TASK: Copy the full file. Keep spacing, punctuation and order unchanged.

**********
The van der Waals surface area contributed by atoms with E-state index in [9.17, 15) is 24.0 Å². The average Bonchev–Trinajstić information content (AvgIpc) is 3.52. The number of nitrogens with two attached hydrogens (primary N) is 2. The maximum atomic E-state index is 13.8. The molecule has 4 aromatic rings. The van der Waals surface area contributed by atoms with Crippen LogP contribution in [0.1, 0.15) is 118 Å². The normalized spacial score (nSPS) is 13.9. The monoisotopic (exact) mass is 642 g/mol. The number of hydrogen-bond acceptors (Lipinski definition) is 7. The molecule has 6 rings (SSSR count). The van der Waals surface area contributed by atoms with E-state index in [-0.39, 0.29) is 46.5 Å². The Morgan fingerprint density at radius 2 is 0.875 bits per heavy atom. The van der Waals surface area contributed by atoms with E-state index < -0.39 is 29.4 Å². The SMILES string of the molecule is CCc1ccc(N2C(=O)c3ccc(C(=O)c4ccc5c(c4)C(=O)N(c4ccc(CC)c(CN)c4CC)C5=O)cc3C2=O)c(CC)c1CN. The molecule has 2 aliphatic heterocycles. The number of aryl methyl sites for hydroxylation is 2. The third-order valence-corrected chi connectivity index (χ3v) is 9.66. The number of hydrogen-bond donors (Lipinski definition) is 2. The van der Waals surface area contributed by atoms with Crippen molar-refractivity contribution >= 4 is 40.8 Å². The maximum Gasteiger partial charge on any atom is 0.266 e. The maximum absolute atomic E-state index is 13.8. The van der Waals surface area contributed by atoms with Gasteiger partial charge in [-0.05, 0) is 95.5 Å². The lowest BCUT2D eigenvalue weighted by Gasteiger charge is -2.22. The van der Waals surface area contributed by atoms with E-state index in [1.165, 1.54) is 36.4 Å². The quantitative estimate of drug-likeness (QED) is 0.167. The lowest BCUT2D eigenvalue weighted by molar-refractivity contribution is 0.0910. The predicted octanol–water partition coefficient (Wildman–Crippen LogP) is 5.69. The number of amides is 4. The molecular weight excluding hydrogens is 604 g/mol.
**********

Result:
The van der Waals surface area contributed by atoms with E-state index in [9.17, 15) is 24.0 Å². The average Bonchev–Trinajstić information content (AvgIpc) is 3.52. The number of nitrogens with two attached hydrogens (primary N) is 2. The maximum atomic E-state index is 13.8. The molecule has 4 aromatic rings. The van der Waals surface area contributed by atoms with Crippen LogP contribution in [0.1, 0.15) is 118 Å². The normalized spacial score (nSPS) is 13.9. The monoisotopic (exact) mass is 642 g/mol. The number of hydrogen-bond acceptors (Lipinski definition) is 7. The molecule has 6 rings (SSSR count). The van der Waals surface area contributed by atoms with E-state index in [-0.39, 0.29) is 46.5 Å². The Morgan fingerprint density at radius 2 is 0.875 bits per heavy atom. The van der Waals surface area contributed by atoms with E-state index < -0.39 is 29.4 Å². The SMILES string of the molecule is CCc1ccc(N2C(=O)c3ccc(C(=O)c4ccc5c(c4)C(=O)N(c4ccc(CC)c(CN)c4CC)C5=O)cc3C2=O)c(CC)c1CN. The molecule has 2 aliphatic heterocycles. The number of aryl methyl sites for hydroxylation is 2. The third-order valence-corrected chi connectivity index (χ3v) is 9.66. The number of hydrogen-bond donors (Lipinski definition) is 2. The van der Waals surface area contributed by atoms with Crippen molar-refractivity contribution >= 4 is 40.8 Å². The maximum Gasteiger partial charge on any atom is 0.266 e. The maximum absolute atomic E-state index is 13.8. The van der Waals surface area contributed by atoms with Gasteiger partial charge in [-0.05, 0) is 95.5 Å². The lowest BCUT2D eigenvalue weighted by Gasteiger charge is -2.22. The van der Waals surface area contributed by atoms with E-state index in [1.165, 1.54) is 36.4 Å². The quantitative estimate of drug-likeness (QED) is 0.167. The lowest BCUT2D eigenvalue weighted by molar-refractivity contribution is 0.0910. The predicted octanol–water partition coefficient (Wildman–Crippen LogP) is 5.69. The number of amides is 4. The molecular weight excluding hydrogens is 604 g/mol.